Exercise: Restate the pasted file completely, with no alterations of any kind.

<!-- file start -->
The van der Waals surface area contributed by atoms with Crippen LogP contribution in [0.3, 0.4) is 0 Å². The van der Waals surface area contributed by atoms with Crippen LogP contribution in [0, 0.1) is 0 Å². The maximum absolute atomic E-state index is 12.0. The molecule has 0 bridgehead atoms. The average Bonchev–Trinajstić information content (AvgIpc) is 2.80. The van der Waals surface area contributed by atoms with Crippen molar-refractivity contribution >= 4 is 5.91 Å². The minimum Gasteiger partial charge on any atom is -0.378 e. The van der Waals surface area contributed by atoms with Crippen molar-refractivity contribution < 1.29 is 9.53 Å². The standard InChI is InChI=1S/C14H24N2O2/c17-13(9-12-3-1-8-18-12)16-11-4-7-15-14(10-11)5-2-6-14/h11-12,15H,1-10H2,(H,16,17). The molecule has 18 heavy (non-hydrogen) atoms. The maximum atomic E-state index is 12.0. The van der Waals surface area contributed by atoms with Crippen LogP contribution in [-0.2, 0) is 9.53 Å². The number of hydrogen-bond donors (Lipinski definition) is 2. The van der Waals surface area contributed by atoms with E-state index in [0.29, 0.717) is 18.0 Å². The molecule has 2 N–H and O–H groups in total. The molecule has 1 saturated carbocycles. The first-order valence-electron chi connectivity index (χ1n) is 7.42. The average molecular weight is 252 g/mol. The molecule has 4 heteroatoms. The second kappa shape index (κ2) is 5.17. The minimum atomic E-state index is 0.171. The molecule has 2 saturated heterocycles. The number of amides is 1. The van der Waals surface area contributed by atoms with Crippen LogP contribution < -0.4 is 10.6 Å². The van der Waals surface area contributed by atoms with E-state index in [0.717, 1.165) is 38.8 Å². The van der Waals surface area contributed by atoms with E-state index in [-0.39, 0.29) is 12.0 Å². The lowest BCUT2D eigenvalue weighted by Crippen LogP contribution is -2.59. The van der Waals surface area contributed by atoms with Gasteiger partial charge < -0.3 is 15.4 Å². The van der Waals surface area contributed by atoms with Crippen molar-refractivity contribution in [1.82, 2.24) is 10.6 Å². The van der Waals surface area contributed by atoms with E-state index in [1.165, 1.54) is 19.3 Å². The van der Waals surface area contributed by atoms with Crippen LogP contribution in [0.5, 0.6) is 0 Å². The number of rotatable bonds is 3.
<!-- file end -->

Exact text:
The van der Waals surface area contributed by atoms with Crippen LogP contribution in [0.3, 0.4) is 0 Å². The van der Waals surface area contributed by atoms with Crippen LogP contribution in [0, 0.1) is 0 Å². The maximum absolute atomic E-state index is 12.0. The molecule has 0 bridgehead atoms. The average Bonchev–Trinajstić information content (AvgIpc) is 2.80. The van der Waals surface area contributed by atoms with Crippen molar-refractivity contribution >= 4 is 5.91 Å². The minimum Gasteiger partial charge on any atom is -0.378 e. The van der Waals surface area contributed by atoms with Crippen molar-refractivity contribution < 1.29 is 9.53 Å². The standard InChI is InChI=1S/C14H24N2O2/c17-13(9-12-3-1-8-18-12)16-11-4-7-15-14(10-11)5-2-6-14/h11-12,15H,1-10H2,(H,16,17). The molecule has 18 heavy (non-hydrogen) atoms. The maximum atomic E-state index is 12.0. The van der Waals surface area contributed by atoms with Crippen LogP contribution in [-0.2, 0) is 9.53 Å². The number of hydrogen-bond donors (Lipinski definition) is 2. The van der Waals surface area contributed by atoms with E-state index in [0.29, 0.717) is 18.0 Å². The molecule has 2 N–H and O–H groups in total. The molecule has 1 saturated carbocycles. The first-order valence-electron chi connectivity index (χ1n) is 7.42. The average molecular weight is 252 g/mol. The molecule has 4 heteroatoms. The second kappa shape index (κ2) is 5.17. The minimum atomic E-state index is 0.171. The molecule has 2 saturated heterocycles. The number of amides is 1. The van der Waals surface area contributed by atoms with Crippen LogP contribution < -0.4 is 10.6 Å². The van der Waals surface area contributed by atoms with E-state index in [0.717, 1.165) is 38.8 Å². The van der Waals surface area contributed by atoms with E-state index in [-0.39, 0.29) is 12.0 Å². The lowest BCUT2D eigenvalue weighted by Crippen LogP contribution is -2.59. The van der Waals surface area contributed by atoms with Gasteiger partial charge < -0.3 is 15.4 Å². The van der Waals surface area contributed by atoms with Crippen molar-refractivity contribution in [1.82, 2.24) is 10.6 Å². The van der Waals surface area contributed by atoms with E-state index in [1.165, 1.54) is 19.3 Å². The van der Waals surface area contributed by atoms with Crippen LogP contribution in [0.5, 0.6) is 0 Å². The number of rotatable bonds is 3.